There may be too many competing opinions about what’s needed in an agency, with the result that the evaluation criteria end up as an impossibly long laundry list of items, one that no agency is able to fully answer.
Or, the team may simply have selected the wrong agencies to participate, ones which are not designed to fulfil the dominant needs of the organization.
In our time as agency pitch consultants, we’ve seen all of these distortions, and more. The most important part of what we do, in our view, lies in helping the agency selection team navigate around the often multiple ‘rough edges’ in perception, approach and beliefs.
Without this kind of consultative navigation, the pitch can essentially become a waste of time, effort and money for all concerned.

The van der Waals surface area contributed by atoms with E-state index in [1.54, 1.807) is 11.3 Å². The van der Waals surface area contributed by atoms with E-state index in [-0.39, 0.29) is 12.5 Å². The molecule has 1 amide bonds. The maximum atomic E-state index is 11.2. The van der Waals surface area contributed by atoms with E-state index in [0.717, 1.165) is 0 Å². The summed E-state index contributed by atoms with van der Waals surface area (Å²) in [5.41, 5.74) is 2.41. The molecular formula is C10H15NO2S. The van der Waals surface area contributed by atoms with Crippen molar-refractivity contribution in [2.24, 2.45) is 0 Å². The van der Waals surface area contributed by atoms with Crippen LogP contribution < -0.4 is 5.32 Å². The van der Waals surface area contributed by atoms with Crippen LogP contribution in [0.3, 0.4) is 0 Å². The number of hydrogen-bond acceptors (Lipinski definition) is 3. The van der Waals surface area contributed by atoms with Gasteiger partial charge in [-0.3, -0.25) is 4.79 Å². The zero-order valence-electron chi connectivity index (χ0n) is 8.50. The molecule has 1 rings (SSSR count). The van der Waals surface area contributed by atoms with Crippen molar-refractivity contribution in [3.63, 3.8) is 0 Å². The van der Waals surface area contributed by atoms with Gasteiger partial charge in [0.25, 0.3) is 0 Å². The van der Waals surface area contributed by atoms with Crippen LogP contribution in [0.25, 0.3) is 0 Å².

Much of what we do behind-scenes of a pitch, away from the big milestone process meetings, is to advise our clients regarding balance – balance of People, of Purpose and of Process (capitalized here as they refer to the 3 P’s implicit in our name).
These three critical elements to balance – People, Purpose and Process – exist across many different types of marketing management project, and none more so than in agency selection.
As agency pitch consultants our definition of a successful process is rooted in our 3P framework.
A successful agency selection process is one in which People, Purpose and Process are applied in balance to create an optimal partnership opportunity for both advertiser and agency.